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New updates to the Highway Code – the highlights you and your drivers need to know

By Richard Hipkiss - Current News|Industry News

Fleets should be aware that a major raft of changes to the Highway Code come into effect 29 January 2022.

The move is part of a £338 million Government package to support active travel across the UK.

A total of 33 existing rules have been amended, while new rules have been introduced to help make smart motorways safer.

A new hierarchy of road users has been created, prioritising the most vulnerable road users such as cyclists, horse riders and pedestrians. Those who can do the most potential harm now have the greatest responsibility to drive in a way which minimises risk to others.

Some of the rules in the code are legal requirements, and if ignored, could result in a fine, penalty points or a total ban for your drivers.

What are the key changes for fleet operators?

1. Give way to pedestrians more

Road users should give way to pedestrians who are waiting to cross a road as well as those who have already started to cross.

Action: If you are looking to turn into a road and a pedestrian is waiting to cross, you must now give way.

2. Think before turning

When turning into or out of a junction, drivers should not cut across the path of any other road user, including cyclists, horse riders or horse drawn vehicles.

Action: Stop and wait for a safe gap before turning and do not turn at junctions if it would cause someone going straight ahead to stop or swerve.

3. Give safe passing distances for when overtaking

Drivers should give cyclists, motorcyclists, horse riders and horse drawn vehicles at least a 1.5 metre space when overtaking at speeds of up to 30mph – and more when overtaking at speeds in excess of 30mph. This is to prevent the backdraft from a vehicle affecting their balance.

Pedestrians in the road should be given at least two metres of space.

Action: Observe the new guidelines and do not overtake if it is not possible to meet the new clearances.

4. Allow cyclists to ride centre lane

Cyclists now have the right to ride in the centre of their lane, to ensure that they remain visible.

Cyclists are only expected to move to the left to allow faster vehicles to overtake when it is safe to do so.

Action: Be aware that at junctions or on narrow roads, cyclists can now keep to their central position where it would be unsafe for a driver to overtake.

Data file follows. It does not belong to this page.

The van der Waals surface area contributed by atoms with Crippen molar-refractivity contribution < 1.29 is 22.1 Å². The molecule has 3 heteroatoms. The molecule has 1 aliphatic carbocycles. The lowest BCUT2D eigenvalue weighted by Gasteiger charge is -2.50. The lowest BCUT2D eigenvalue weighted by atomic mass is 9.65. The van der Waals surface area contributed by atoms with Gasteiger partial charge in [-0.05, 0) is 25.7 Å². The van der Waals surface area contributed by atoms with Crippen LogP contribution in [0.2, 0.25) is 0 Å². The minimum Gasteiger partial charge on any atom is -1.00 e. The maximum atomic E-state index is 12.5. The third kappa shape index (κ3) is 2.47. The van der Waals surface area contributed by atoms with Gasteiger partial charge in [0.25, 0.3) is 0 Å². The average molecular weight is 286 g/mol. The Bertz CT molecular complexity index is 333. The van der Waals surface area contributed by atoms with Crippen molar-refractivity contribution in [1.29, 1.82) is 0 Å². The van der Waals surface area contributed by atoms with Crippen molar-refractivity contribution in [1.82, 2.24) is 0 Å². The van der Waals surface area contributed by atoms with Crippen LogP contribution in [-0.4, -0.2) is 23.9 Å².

5. Use the ‘Dutch reach’ when opening the driver door

Cyclists should now leave a door’s width or one metre when passing a parked vehicle while drivers should open their vehicle door using the ‘Dutch reach’. By using the hand on the opposite side to the door you are opening, this forces the driver to turn their body and head, allowing them to check the blind spot and reduce the chance of opening the door into someone’s path.

Action: Use the Dutch reach to check before you open the door

6. Ensure you are fit to drive

A change to Rule 91 is of particular relevance to fleets, reinforcing the need to ensure fitness to drive, to get sufficient sleep before embarking on long journeys and to take sufficient breaks.

Action: Do not begin a journey if you are tired. Get sufficient sleep before embarking on a long journey and avoid undertaking long journeys between midnight and 6 am; plan your journey to take a minimum break of at least 15 minutes every two hours; if you feel sleepy, stop in a safe place.

7. Tighter mobile phone rules

Any driver using a hand-held device for anything while driving (rather than just for calls or texts) will now face a £200 fixed penalty notice and six points on their licence.

Action: Put your mobile phone in the glove box or well out of reach to avoid temptation.

There are also changes that allow drivers to be fined more easily by local authorities if they stop in yellow junction boxes.

The full list of updates can be found here.


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